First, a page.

When the veterinarian does a physical, they are looking at a brief snapshot in time.  Yes, they can tell a lot from looking in the eyes and ears, listening to the hear and lungs and palpating the abdomen, but that only tells us part of the story. We need to know what is going on inside.  We are so used to doing blood work when there is a problem, but what if we can forecast a problem or follow a trend in blood work to help us prevent rather than treat a disease? This is the perfect time to continue this Standard of Care and screen blood work on a yearly basis.

For example, by the time kidney values are elevated(abnormal), 75% of the kidney function is lost.  This leaves us to treat the disease when, if we followed trends throughout the life of the patient, we could help the veterinarian take measures to control the disease in the early stages.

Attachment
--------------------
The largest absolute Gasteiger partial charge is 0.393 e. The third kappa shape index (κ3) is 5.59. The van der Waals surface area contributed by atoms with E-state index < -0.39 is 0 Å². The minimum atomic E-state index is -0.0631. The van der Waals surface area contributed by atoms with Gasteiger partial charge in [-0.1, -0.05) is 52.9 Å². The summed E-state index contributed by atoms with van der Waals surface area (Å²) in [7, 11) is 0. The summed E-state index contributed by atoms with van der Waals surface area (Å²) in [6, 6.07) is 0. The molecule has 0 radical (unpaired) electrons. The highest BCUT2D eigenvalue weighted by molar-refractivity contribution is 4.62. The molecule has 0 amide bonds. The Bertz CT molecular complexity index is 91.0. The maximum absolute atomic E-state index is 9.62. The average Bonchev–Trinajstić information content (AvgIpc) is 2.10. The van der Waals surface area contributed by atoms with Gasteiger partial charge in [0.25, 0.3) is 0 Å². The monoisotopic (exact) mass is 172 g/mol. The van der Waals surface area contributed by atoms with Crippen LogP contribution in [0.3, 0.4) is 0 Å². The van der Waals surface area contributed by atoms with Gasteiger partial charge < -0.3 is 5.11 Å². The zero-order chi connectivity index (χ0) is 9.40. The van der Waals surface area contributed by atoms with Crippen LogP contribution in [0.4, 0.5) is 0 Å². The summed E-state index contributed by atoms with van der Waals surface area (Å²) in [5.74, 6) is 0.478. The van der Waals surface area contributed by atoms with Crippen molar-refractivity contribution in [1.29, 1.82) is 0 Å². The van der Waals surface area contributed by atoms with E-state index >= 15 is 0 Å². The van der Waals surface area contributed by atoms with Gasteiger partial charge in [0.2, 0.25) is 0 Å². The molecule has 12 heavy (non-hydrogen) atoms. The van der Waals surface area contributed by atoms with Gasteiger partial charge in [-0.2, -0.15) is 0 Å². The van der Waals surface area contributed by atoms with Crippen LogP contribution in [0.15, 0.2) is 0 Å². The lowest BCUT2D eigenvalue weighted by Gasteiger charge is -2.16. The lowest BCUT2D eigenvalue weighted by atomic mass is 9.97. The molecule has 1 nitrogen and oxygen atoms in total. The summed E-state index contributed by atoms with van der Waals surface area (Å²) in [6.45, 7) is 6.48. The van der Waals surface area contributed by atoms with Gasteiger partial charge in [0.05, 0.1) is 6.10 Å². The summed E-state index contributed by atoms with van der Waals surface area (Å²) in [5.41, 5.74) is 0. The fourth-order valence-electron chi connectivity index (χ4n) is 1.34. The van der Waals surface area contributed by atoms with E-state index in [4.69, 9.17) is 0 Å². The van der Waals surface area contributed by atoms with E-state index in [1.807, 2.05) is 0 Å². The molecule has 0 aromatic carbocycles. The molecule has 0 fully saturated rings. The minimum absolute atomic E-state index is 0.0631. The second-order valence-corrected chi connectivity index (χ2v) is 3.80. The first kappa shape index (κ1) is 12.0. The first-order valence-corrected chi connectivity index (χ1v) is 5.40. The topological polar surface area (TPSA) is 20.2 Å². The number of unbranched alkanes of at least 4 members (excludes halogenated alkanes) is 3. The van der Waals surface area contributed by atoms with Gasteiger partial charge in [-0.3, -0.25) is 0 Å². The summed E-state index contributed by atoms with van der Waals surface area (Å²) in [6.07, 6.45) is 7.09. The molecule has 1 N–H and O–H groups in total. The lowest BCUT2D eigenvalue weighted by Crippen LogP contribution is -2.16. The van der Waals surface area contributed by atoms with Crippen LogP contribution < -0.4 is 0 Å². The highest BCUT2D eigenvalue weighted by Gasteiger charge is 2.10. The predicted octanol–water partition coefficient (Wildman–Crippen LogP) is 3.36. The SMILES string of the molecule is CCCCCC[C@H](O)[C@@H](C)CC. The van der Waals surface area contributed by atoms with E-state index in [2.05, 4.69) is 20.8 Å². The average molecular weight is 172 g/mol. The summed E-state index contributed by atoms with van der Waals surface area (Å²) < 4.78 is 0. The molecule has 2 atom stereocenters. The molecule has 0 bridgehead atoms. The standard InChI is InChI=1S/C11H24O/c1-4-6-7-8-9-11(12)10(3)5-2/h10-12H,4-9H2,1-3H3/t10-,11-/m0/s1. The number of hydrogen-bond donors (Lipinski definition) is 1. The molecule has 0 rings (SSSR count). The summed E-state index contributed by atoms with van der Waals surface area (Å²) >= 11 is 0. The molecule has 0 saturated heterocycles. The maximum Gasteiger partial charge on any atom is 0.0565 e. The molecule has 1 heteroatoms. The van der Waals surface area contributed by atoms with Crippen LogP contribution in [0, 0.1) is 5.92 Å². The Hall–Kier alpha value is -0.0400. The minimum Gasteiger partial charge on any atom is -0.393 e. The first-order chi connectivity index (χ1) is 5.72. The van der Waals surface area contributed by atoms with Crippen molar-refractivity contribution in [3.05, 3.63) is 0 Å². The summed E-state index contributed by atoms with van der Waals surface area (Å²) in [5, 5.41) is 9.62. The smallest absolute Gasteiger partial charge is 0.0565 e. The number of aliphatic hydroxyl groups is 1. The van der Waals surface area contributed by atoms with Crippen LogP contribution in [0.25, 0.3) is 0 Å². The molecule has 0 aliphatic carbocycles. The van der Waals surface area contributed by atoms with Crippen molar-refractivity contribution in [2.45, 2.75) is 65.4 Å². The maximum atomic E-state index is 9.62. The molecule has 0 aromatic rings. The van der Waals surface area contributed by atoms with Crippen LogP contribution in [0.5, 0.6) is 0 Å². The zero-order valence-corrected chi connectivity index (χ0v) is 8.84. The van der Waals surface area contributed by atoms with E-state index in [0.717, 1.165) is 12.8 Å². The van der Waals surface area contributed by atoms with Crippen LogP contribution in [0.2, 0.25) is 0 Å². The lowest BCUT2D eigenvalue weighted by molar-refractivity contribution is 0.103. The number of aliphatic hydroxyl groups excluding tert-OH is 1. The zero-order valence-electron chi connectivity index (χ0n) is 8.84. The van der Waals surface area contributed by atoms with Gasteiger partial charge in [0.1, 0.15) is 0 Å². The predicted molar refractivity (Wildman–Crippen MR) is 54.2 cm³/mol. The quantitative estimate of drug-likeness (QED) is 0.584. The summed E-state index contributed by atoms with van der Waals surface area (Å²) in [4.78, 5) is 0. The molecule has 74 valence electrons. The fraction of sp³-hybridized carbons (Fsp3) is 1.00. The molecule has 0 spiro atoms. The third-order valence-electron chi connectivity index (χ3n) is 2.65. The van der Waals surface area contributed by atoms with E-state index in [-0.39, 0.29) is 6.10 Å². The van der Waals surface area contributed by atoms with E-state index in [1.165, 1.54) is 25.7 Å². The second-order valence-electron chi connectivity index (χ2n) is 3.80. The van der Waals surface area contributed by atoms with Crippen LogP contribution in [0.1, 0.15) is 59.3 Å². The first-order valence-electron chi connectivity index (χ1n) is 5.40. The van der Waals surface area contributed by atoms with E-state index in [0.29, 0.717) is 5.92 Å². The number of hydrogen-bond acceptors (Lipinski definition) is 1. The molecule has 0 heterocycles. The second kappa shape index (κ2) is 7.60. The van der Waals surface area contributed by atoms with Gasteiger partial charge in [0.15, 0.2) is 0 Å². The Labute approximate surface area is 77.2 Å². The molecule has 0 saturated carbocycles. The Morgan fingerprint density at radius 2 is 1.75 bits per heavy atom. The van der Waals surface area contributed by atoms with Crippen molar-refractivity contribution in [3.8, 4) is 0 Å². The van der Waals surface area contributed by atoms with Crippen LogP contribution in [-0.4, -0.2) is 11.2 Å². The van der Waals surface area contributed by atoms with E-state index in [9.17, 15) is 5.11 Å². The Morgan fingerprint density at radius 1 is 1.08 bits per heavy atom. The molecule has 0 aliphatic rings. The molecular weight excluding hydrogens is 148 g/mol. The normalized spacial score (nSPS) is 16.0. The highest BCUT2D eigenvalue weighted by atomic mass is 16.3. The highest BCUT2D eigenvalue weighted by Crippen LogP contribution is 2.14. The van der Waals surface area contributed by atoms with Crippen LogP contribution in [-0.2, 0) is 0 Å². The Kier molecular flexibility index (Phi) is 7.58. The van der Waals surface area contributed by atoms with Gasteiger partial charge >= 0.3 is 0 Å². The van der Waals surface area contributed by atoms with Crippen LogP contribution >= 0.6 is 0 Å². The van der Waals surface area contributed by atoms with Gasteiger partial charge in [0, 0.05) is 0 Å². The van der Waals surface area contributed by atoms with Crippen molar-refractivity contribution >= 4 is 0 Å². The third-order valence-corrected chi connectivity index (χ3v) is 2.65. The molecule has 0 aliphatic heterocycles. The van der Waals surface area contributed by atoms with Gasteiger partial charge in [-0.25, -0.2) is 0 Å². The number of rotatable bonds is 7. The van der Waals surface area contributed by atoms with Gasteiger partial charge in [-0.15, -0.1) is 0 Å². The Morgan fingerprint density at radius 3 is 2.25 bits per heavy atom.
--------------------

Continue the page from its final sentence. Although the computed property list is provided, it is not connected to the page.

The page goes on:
And yes, kidney and liver disease can happen in young animals. Many times we find concerns on the prop screening at the time of the spay or neuter.  If we ignore the next 10 years because your pet looks good, we would be doing you and our patient a disservice.

Our senior pets face the same concerns we as human seniors face.  That is why our Senior screenings go deeper in looking at internal organ function.  We go further and evaluate more liver and kidney tests as well as screen their thyroid, electrolytes and a complete urinalysis.  Again, if we can control a disease early on instead of managing a severe form of the disease, we give our patients a chance at a better quality of life.

Doing a physical exam only gives us part of the information about your pet. A thorough history about how your pet has done over the past year as well as annual blood screening can go far in helping us keep our non-talking family members healthy.

 

Contributed by Margaret Stafford, RVT